On the last day in May, three armed British soldiers escorted a Chinese boy into the commission. The soldiers did not look friendly, and the boy’s eyes were wide with fear.
“He was asking to see you, Mr. Hart,” one of the soldiers said. “We were going to knock him upside the head if he didn’t leave, but he insisted.”
“That’s okay. You may go.”
The soldiers didn’t move.
Robert stepped closer to the boy, knelt and spoke in Cantonese. “Did someone send a message?” The boy nodded. It was obvious he was too scared to talk.
The guards glared at the boy. Robert stood and faced them. “This boy weighs less than forty pounds,” he said. “Do you insult me by insinuating I can’t defend myself against a child? Go.”
Parkes wasn’t around. Robert knew that no one in the room spoke the language. “What is the message?” he asked. His heart was pounding and he held his breath. The boy handed him a folded note. It was from Ayaou. Robert's hand started to tremble. She was in Canton. It took an effort to keep his voice calm and his features composed. His legs and feet wanted to run—to find her. Instead, he forced himself to calm down and breathe.
He took a yuan out of his pocket and held it for the boy to see. A common Chinese laborer had to work a sixteen-hour day to earn two or three yuan. The boy couldn’t take his eyes off the coin. He reached for the money.
“Not so fast,” Robert said, and held the money out of reach. “Show me where this boat is first.”
The boy guided him to the river and pointed at a junk anchored a hundred yards from shore. Robert put the coin in the boy’s palm, and the child stared at it as if it were a precious jewel. Then he popped it in his mouth. With the coin safely hidden, he looked to see if anyone had noticed.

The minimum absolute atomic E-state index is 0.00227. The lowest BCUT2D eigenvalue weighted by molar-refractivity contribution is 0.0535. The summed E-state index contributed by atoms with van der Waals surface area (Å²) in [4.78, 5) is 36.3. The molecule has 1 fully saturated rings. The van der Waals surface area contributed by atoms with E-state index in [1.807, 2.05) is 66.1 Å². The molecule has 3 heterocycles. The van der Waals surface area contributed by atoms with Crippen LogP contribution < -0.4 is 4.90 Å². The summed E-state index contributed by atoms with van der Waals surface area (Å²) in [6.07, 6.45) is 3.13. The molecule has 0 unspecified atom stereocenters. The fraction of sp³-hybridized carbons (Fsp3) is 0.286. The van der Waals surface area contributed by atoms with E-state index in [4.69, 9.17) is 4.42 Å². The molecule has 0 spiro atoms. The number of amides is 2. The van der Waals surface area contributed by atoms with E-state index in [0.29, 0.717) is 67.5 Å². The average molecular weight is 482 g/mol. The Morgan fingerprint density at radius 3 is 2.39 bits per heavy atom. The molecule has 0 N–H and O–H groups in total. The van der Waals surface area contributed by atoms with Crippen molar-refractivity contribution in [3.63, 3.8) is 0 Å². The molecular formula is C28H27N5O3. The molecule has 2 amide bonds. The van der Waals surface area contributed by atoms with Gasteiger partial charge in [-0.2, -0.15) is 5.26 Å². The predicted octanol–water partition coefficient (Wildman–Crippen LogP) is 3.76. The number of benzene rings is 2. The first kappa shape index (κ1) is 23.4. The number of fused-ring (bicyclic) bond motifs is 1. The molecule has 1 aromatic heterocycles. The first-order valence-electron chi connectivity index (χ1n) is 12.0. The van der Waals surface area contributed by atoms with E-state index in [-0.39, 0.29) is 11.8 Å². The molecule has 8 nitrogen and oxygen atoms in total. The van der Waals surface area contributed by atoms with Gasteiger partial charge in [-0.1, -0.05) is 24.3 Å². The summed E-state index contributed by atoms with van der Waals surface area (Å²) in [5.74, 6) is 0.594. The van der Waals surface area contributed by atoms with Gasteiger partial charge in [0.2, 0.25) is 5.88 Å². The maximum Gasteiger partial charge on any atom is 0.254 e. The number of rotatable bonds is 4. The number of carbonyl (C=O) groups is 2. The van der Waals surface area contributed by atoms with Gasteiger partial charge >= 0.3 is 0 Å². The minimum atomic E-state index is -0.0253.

“Kui loh, Kui loh, Kui loh.” Robert stared at a group of adolescent boys on the other side of the street. They had called him a foreign devil. He was the only Westerner on the street and considering the state of affairs in Canton, he’d just put himself into a dangerous, life threatening situation. He remembered the murdered British sailor.
He glanced at the spot where the messenger boy had stood to discover he was gone.
The pistol wasn’t in Robert’s pocket. A ball of fear burst into life inside his guts. Ayaou’s letter had so excited him that he hadn’t thought to get his revolver and bring it with him. He couldn’t defend himself. What a stupid thing to do?
With his stomach churning, he walked toward the river. He was not going to show his fear by running. His back felt as if it were crawling with wasps. He examined all the beached sampans and was careful to pick a boat person. He hoped that a boat person would not be connected to the rebels because of their outcast state.
He heard a noise and looked over his shoulder. The boys were picking up rocks. Robert slipped his hand into a pocket and lifted that corner of his jacket as if a weapon were there and his finger the barrel. He put a menacing look on his face. He took two steps toward the gang. The five adolescents looked from his face to the pocket as if a pistol were inside. They dropped their rocks and ran.
Robert stepped into the sampan. The boatman pushed the sampan into the river.
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Honorable Mentions in General Fiction